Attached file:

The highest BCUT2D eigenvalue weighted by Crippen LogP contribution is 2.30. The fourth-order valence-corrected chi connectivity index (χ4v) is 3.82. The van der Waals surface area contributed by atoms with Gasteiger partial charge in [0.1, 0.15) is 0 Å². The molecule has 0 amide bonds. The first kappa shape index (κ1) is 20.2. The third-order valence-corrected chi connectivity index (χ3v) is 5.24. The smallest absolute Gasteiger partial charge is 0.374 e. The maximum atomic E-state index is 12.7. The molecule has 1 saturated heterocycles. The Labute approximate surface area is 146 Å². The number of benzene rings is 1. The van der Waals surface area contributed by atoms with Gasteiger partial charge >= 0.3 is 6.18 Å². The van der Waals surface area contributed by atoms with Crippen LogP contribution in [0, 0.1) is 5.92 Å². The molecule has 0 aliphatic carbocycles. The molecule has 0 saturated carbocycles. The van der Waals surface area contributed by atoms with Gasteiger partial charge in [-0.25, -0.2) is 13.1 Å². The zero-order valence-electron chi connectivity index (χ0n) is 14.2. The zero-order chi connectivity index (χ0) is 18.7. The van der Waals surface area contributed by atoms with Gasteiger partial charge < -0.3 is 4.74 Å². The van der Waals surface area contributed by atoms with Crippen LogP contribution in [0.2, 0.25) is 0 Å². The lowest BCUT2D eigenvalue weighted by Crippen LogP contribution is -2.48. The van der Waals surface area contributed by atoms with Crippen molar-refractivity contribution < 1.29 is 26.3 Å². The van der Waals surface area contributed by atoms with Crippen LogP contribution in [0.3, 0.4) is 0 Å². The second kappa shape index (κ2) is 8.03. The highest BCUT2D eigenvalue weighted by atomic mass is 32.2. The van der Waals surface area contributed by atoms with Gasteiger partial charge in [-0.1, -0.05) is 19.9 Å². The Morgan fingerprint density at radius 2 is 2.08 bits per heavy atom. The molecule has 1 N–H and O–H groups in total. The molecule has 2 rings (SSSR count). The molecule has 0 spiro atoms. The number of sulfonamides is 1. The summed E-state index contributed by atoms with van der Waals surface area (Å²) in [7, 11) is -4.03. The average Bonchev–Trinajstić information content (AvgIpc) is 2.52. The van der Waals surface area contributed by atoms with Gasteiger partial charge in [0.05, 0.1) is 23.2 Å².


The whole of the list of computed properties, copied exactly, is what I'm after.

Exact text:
The highest BCUT2D eigenvalue weighted by Crippen LogP contribution is 2.30. The fourth-order valence-corrected chi connectivity index (χ4v) is 3.82. The van der Waals surface area contributed by atoms with Gasteiger partial charge in [0.1, 0.15) is 0 Å². The molecule has 0 amide bonds. The first kappa shape index (κ1) is 20.2. The third-order valence-corrected chi connectivity index (χ3v) is 5.24. The smallest absolute Gasteiger partial charge is 0.374 e. The maximum atomic E-state index is 12.7. The molecule has 1 saturated heterocycles. The Labute approximate surface area is 146 Å². The number of benzene rings is 1. The van der Waals surface area contributed by atoms with Gasteiger partial charge >= 0.3 is 6.18 Å². The van der Waals surface area contributed by atoms with Crippen LogP contribution in [0, 0.1) is 5.92 Å². The molecule has 0 aliphatic carbocycles. The molecule has 0 saturated carbocycles. The van der Waals surface area contributed by atoms with Gasteiger partial charge in [-0.25, -0.2) is 13.1 Å². The zero-order valence-electron chi connectivity index (χ0n) is 14.2. The zero-order chi connectivity index (χ0) is 18.7. The van der Waals surface area contributed by atoms with Gasteiger partial charge < -0.3 is 4.74 Å². The van der Waals surface area contributed by atoms with Crippen LogP contribution in [0.2, 0.25) is 0 Å². The lowest BCUT2D eigenvalue weighted by Crippen LogP contribution is -2.48. The van der Waals surface area contributed by atoms with Crippen molar-refractivity contribution < 1.29 is 26.3 Å². The van der Waals surface area contributed by atoms with Crippen LogP contribution in [0.3, 0.4) is 0 Å². The second kappa shape index (κ2) is 8.03. The highest BCUT2D eigenvalue weighted by atomic mass is 32.2. The van der Waals surface area contributed by atoms with Gasteiger partial charge in [-0.1, -0.05) is 19.9 Å². The Morgan fingerprint density at radius 2 is 2.08 bits per heavy atom. The molecule has 1 N–H and O–H groups in total. The molecule has 2 rings (SSSR count). The molecule has 0 spiro atoms. The number of sulfonamides is 1. The summed E-state index contributed by atoms with van der Waals surface area (Å²) in [7, 11) is -4.03. The average Bonchev–Trinajstić information content (AvgIpc) is 2.52. The van der Waals surface area contributed by atoms with Gasteiger partial charge in [0.05, 0.1) is 23.2 Å².